Tomaiuolo N "Citations and Aberrations" The Searcher Magazine for Database Professionals 15(7): 17-24, July - August 2007.

Eugene Garfield garfield at CODEX.CIS.UPENN.EDU
Thu Dec 13 13:25:26 EST 2007

E-MAIL: tomaiuolon at

TITLE   : Citations and aberrations

AUTHOR  : Tomaiuolo, N.

SOURCE  : The Searcher Magazine for Database Professionals 15(7):17-24,     
          July-August 2007.

AUTHOR ADDRESS: N.Nicholas G. Tomaiuolo, M.L.S.
Bibliographic Instruction Librarian
Central Connecticut State University Library
Reference Department
New Britain, CT 06050

In today's Webbed-up world, the subject of bibliographic citations may seem 
dreary at best.  Writing teachers may love to pick citations apart, but 
creating them is tedious.  Students detest them. Editors' assistants 
routinely suffer nightmares about correcting them.  Researchers depend on 
them and faculty stake their reputations and hopes for recognition on the 
number of times they see theirs at the end of their peers' work.  Most of 
us learned to compose them in elementary school or junior high, yet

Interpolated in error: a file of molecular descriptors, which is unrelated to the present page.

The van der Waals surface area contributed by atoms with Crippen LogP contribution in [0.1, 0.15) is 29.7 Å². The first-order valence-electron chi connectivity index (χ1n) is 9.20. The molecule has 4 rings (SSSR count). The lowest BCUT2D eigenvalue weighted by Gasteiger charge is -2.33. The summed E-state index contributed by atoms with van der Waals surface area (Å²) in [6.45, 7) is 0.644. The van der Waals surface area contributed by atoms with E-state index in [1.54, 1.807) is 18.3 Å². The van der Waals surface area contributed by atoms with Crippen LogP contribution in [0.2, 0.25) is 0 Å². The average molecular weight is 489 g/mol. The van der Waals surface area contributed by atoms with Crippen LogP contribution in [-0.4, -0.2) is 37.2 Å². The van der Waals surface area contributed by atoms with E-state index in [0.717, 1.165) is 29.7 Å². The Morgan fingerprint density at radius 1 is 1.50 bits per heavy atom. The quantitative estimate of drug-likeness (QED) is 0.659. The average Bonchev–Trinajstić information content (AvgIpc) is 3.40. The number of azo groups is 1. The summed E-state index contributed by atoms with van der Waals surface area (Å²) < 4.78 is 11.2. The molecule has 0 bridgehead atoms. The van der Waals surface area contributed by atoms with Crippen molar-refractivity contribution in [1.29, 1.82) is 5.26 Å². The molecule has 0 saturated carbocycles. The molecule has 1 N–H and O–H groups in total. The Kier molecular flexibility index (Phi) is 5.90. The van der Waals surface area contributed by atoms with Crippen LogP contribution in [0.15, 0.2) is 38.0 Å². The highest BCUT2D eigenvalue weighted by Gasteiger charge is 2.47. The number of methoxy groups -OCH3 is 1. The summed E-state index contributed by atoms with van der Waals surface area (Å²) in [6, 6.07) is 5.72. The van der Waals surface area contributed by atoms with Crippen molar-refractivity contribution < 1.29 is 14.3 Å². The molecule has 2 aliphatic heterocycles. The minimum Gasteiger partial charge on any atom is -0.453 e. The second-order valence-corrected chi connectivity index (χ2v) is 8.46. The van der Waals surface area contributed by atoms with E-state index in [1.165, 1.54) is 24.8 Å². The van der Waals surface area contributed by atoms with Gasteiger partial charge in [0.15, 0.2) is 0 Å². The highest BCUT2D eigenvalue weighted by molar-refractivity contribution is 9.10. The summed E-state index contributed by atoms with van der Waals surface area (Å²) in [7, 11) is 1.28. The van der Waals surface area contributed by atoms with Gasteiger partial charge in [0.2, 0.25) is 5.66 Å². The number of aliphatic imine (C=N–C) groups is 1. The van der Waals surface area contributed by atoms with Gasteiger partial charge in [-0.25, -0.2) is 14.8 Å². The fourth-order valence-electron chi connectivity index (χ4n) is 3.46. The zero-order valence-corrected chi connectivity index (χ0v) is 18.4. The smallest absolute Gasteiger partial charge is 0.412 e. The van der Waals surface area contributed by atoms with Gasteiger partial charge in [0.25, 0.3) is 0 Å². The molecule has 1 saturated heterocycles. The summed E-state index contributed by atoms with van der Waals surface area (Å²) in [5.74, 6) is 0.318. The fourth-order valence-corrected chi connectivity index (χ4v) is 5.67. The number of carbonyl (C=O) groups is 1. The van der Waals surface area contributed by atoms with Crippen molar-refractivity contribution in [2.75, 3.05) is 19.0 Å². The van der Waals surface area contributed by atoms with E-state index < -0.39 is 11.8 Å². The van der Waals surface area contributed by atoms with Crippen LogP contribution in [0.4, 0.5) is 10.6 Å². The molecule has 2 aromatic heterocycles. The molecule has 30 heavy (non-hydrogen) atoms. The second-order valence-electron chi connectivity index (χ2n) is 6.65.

properly constructing bibliographic citations has inexplicably become a 
daunting and bewildering chore, especially in this age of digital research.

What is the primary function of a citation?  As a librarian who has spent 
many hours in the past 20 years decoding the bibliographic anomalies of 
others, I believe citations exist primarily to aid in retrieving the 
referenced materials.  A survey I devised in 2006 and mailed to university 
and community college English professors throughout the U.S. showed that 91 
percent (n=109) agreed with me (only 11 professors disagreed).  While many 
writers concur that retrieval is the main purpose of citing information 
(refs 1,2,3), some authors assert "intellectual debt" (ref4), as well as 
the perils of plagiarism (ref5,6), as the basic missions.  Regardless of 
one's perspective on the raison d'etre, everyone seems to agree that 
properly citing our sources is critical not only to scholars, but also in 
fields such as law.

All researchers and scholars wishing to be published must demonstrate their 
scrupulous knowledge of citation formatting in their field and their strict 
adherence to it.  Otherwise, their slipshod references, along with their 
discoveries, may end up tossed out or returned to them.  Commenting on 
a "disconcerting volume of errors" Rose Mary Carroll-Johnson, current 
editor of Oncology Nursing Forum, wrote "with each year my tolerance for 
this lack of attention to detail has diminished to the point where I have 
taken to sending papers back to authors with a demand that the references 
be formatted correctly ... it is time for authors to accept the 
responsibility for what is really their job."(ref.7)

More information about the SIGMETRICS mailing list